Rick Santorum’s 18-point loss in his 2006 reelection campaign has been a black mark on his presidential campaign from day one.
But when it comes to costing him votes in this year’s Republican presidential primary, the 2006 Pennsylvania Senate race has nothing on the 2004 version.
While questions about Santorum’s electability stemming from his big loss six years ago have dogged his campaign all along, it may actually be Santorum’s decision to endorse Arlen Specter in the 2004 Keystone State Senate race that really costs him the GOP nomination.
At the time, Santorum’s endorsement gave the moderate Specter conservative street cred and helped him turn aside a primary challenge from Pat Toomey.
Today, it threatens to ruin Santorum’s conservative street cred as he seeks to upend Mitt Romney.
“We’ll forgive incompetence, but not Arlen,” said GOP strategist Dina Fraioli, echoing a common refrain from the conservative base.
While Santorum’s conservatism was called into question on several counts at Wednesday night’s debate, it was Romney’s attack on his endorsement of Specter that really seemed to sting the most.
Santorum gave a somewhat tortured response recalling Specter’s role in shepherding President Bush’s Supreme Court nominees to confirmation – a response that was especially odd given that he’s had plenty of practice defending the endorsement at nearly every turn for much of the last decade. (Not to mention the fact that Specter says Santorum’s version of events is wrong.)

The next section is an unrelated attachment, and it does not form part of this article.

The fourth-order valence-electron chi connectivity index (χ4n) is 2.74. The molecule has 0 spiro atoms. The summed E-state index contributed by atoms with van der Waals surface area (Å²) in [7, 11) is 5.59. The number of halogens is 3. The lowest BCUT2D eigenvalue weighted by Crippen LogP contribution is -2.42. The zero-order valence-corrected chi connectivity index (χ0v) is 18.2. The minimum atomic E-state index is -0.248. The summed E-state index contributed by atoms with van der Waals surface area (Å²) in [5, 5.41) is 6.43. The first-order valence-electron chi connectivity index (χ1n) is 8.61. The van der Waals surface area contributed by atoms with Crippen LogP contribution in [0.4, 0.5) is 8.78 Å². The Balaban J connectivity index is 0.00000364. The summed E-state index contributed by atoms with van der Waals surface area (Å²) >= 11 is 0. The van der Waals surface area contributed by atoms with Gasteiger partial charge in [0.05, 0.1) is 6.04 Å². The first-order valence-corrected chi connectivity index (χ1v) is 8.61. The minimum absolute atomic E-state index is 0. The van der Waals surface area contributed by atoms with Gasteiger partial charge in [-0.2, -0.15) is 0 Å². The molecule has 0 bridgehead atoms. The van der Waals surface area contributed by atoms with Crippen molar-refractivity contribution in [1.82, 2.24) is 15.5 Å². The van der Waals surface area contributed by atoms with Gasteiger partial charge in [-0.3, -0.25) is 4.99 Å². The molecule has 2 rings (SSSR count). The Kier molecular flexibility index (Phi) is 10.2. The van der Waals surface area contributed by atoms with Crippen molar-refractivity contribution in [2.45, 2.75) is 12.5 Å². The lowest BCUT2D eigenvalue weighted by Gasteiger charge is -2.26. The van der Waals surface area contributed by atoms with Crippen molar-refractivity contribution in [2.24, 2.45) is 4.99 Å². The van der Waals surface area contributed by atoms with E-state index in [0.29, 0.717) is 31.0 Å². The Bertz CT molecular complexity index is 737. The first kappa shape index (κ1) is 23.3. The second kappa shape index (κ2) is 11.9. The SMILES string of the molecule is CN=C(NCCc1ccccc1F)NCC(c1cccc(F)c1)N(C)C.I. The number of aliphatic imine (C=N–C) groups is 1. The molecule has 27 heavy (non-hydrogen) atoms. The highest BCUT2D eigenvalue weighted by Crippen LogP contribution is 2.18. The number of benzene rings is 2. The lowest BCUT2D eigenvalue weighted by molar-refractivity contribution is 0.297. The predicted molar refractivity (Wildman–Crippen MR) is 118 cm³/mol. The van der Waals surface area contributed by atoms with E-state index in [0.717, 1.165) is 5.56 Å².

The Specter endorsement has absolutely haunted Santorum for the past eight years. Nearly everywhere he goes, it’s the one thing he did as a senator for which the activist conservative base simply cannot or will not forgive him.
The Post’s Paul Kane wrote a piece on the endorsement in 2004, which provides some insight as to why the grudge remains:
Specter’s primary campaign offered the most obvious example of how Santorum has sought to put the work of the Republican Conference ahead of the ideological purity that his conservative supporters and his liberal detractors alike have come to expect.
Santorum, the third highest ranking Republican in the Senate leadership, makes no apologies for his decision to back Specter. Santorum said that once he made the decision to support his home-state colleague, there was only one way for him go about it -- full throttle.
Some conservatives argue that Santorum’s efforts on behalf of Specter went well beyond a general endorsement. They accuse him of actively undermining Toomey’s conservative supporters and, in the process, putting at risk Santorum’s normally strong ties to activists.
“He made it a crusade,” said Paul Weyrich, a doyen of the right and founder of the Free Congress Foundation. “He left no stone unturned. He went out of his way to try to prevent Toomey from winning.”
And conservatives’ hatred for Specter grew exponentially when he switched parties to become a Democrat in 2009 and gave his new party a 60th vote on President Obama’s health care bill.
That health care vote was the crux of the point Romney made in Wednesday’s debate, and it’s a very smart one.